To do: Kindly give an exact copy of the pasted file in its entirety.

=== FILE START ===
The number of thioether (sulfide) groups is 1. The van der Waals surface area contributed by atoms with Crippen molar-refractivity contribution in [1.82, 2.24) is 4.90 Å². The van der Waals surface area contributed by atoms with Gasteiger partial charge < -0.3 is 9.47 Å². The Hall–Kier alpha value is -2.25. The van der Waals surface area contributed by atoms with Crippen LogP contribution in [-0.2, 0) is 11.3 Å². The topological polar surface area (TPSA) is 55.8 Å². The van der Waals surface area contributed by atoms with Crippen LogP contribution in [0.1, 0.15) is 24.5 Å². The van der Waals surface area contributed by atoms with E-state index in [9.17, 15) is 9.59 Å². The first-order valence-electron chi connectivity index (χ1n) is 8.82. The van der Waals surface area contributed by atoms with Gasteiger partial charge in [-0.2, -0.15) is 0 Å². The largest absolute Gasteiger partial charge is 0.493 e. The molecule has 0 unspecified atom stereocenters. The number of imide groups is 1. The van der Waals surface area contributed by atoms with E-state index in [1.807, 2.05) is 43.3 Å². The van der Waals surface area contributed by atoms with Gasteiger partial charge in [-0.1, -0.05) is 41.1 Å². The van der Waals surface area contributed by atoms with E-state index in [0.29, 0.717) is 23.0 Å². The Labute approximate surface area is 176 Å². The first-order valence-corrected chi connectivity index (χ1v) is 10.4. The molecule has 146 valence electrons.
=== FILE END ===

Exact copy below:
The number of thioether (sulfide) groups is 1. The van der Waals surface area contributed by atoms with Crippen molar-refractivity contribution in [1.82, 2.24) is 4.90 Å². The van der Waals surface area contributed by atoms with Gasteiger partial charge < -0.3 is 9.47 Å². The Hall–Kier alpha value is -2.25. The van der Waals surface area contributed by atoms with Crippen LogP contribution in [-0.2, 0) is 11.3 Å². The topological polar surface area (TPSA) is 55.8 Å². The van der Waals surface area contributed by atoms with Crippen LogP contribution in [0.1, 0.15) is 24.5 Å². The van der Waals surface area contributed by atoms with E-state index in [9.17, 15) is 9.59 Å². The first-order valence-electron chi connectivity index (χ1n) is 8.82. The van der Waals surface area contributed by atoms with Gasteiger partial charge in [-0.2, -0.15) is 0 Å². The largest absolute Gasteiger partial charge is 0.493 e. The molecule has 0 unspecified atom stereocenters. The number of imide groups is 1. The van der Waals surface area contributed by atoms with E-state index in [1.807, 2.05) is 43.3 Å². The van der Waals surface area contributed by atoms with Gasteiger partial charge in [-0.1, -0.05) is 41.1 Å². The van der Waals surface area contributed by atoms with E-state index in [0.29, 0.717) is 23.0 Å². The Labute approximate surface area is 176 Å². The first-order valence-corrected chi connectivity index (χ1v) is 10.4. The molecule has 146 valence electrons.